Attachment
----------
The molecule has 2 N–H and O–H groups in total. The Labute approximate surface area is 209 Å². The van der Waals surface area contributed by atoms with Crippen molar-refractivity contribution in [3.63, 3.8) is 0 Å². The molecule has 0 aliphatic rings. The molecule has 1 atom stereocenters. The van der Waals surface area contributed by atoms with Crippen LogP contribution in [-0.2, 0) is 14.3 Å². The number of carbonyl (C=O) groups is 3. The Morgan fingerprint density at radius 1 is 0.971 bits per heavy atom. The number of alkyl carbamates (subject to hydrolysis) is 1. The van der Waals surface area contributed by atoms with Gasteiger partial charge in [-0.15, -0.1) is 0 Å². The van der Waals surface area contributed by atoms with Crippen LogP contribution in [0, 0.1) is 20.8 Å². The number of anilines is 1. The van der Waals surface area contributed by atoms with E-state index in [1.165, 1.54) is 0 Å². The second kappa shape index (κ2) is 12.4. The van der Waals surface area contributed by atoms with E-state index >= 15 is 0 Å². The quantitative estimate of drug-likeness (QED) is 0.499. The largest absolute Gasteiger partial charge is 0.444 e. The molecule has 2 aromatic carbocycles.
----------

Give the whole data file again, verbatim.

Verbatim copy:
The molecule has 2 N–H and O–H groups in total. The Labute approximate surface area is 209 Å². The van der Waals surface area contributed by atoms with Crippen molar-refractivity contribution in [3.63, 3.8) is 0 Å². The molecule has 0 aliphatic rings. The molecule has 1 atom stereocenters. The van der Waals surface area contributed by atoms with Crippen LogP contribution in [-0.2, 0) is 14.3 Å². The number of carbonyl (C=O) groups is 3. The Morgan fingerprint density at radius 1 is 0.971 bits per heavy atom. The number of alkyl carbamates (subject to hydrolysis) is 1. The van der Waals surface area contributed by atoms with Gasteiger partial charge in [-0.15, -0.1) is 0 Å². The van der Waals surface area contributed by atoms with Crippen LogP contribution in [0, 0.1) is 20.8 Å². The number of anilines is 1. The van der Waals surface area contributed by atoms with E-state index in [1.165, 1.54) is 0 Å². The second kappa shape index (κ2) is 12.4. The van der Waals surface area contributed by atoms with E-state index >= 15 is 0 Å². The quantitative estimate of drug-likeness (QED) is 0.499. The largest absolute Gasteiger partial charge is 0.444 e. The molecule has 2 aromatic carbocycles.